Tag Archives: politics

This Ain’t the Left Hand of Darkness

You know, I like Grimgar of Fantasy and Ash. It’s about a bunch of amnesiac Japanese youths dropped into a fantasy world and forced to kill monsters to survive. Yeah, it’s like the hundredth variation on the “trapped in an RPG world” subgenre, except this one isn’t a power fantasy about the uber-l33t players replacing their pathetic offline lives with an awesome new virtual existence. No, this one actually examines what it would be like to have to kill another living being for the first time or lose a close companion or any one of a number of video game experiences that would be traumatic in real life. In other words, it treats the RPG world experience like a war movie.

I like the show, but it ain’t perfect. I’d say the worst thing about this anime is that every week I forget Ranta is an awful human being and every week he reminds me of that very fact. I’ve never liked fanservice – if I want porn I can get porn, anime studios – but I’d take a gratuitous shot of Yume’s naked asscrack every week (and holy shit was that ever gratuitous) over yet another tired line about how Ranta’s female teammates only have worth if he finds them sexually attractive. He could at least vary up his misogyny and insult women for having a different waist to hip ratio than men or having slightly higher pain thresholds or whatever. You know, really open up new horizons of animated sexism.

This is probably the thousandth time I’ve heard the joke that goes “you have small breasts, therefore you are worthless” on various anime series. Even if I thought that joke was funny, I certainly wouldn’t think so after hearing it repeated in one form or another since the 90’s – which is probably the last time someone laughed at that joke, by the way. You know, because it was already old and the person hearing it couldn’t believe someone was still using that joke.

I complain because I actually do like Grimgar. This Ranta thing is like a mouse turd in a bag of chocolate chips. I realize that the light novel author has mental health issues and might not be aware how jokes work (for instance, that they should be funny), but that doesn’t make this part of the show suck less.

Future Imperfect

I love point-and-click adventure games. I love walking around their worlds and clicking “look” on each piece of background scenery, I love talking to every character I come across, and I even love obtuse inventory puzzles that leave me wondering how the hell a rubber ducky is supposed to help me get on a subway train. This is not a rational love but one born from the nostalgia of a person who played a lot of Sierra adventure games as a kid.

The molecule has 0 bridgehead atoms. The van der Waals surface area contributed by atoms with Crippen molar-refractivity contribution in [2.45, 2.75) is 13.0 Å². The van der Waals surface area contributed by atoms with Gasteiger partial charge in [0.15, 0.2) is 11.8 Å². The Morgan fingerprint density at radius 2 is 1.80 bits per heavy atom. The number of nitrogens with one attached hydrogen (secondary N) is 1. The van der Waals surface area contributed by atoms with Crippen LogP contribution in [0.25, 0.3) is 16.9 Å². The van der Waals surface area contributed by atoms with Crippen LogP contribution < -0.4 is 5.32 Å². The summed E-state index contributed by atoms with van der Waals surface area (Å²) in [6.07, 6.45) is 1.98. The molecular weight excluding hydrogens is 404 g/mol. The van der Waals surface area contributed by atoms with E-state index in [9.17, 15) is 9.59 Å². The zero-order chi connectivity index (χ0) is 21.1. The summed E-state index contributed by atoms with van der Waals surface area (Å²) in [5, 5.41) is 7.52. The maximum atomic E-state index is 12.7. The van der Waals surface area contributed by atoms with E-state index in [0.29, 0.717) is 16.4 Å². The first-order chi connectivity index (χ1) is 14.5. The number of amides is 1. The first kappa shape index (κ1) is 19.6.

But art does not exist in a vacuum. Audiences always bring their prior experiences with them when encountering a text. Keeping in mind my partiality toward its genre, I must say this: I like Technobabylon.

Said the cyborg bouncer with the mohawk:

Part police procedural, part conspiracy thriller, and wholly a sci-fi cyberpunk journey through a decadent city of sorrow and sin, Technobabylon is a pleasant return to the old adventure and puzzle gaming formula. You play as three main characters: a curmudgeonly police detective hostile to the newfangled AI that governs his city (like a white Bill Cosby, minus the rape), his younger and more enthusiastic post-op (actually post-genetic-engineering) female-to-male partner who’s down with the hacking and the tweeting and the bipping and the bopping, and an unemployed shut-in on welfare addicted to the Internet who subsists on protein sludge extruded from her shitty apartment’s food machine. Also there’s a murderous plot which could lead all the way to the top. Continue reading Future Imperfect

The terror of fantasy

Witch Craft Works kind of has an image problem. Nothing in all the marketing I’ve seen for this anime indicated it was anything besides a typical high school comedy-romance with a twist – he fights ghosts, she’s a superhero, it’s a school for magic, whatever. In this specific anime the twist is that the male protagonist is the damsel in distress. “Don’t worry your pretty little head over it” is basically the central message repeated over and over to our hero. Otherwise the show’s early episodes have the sort of things you’d expect from a high school anime – a student council with ridiculous amounts of administrative authority, a beloved school idol, teenagers running wild, and so on. All of that was to be expected in this setting. What I didn’t expect was to discover that this anime was also about the War on Terror.

The rising sun peeks out behind wrecked skyscrapers
Not a picture of Ground Zero.

Continue reading The terror of fantasy

On violence, on anime, and on violent anime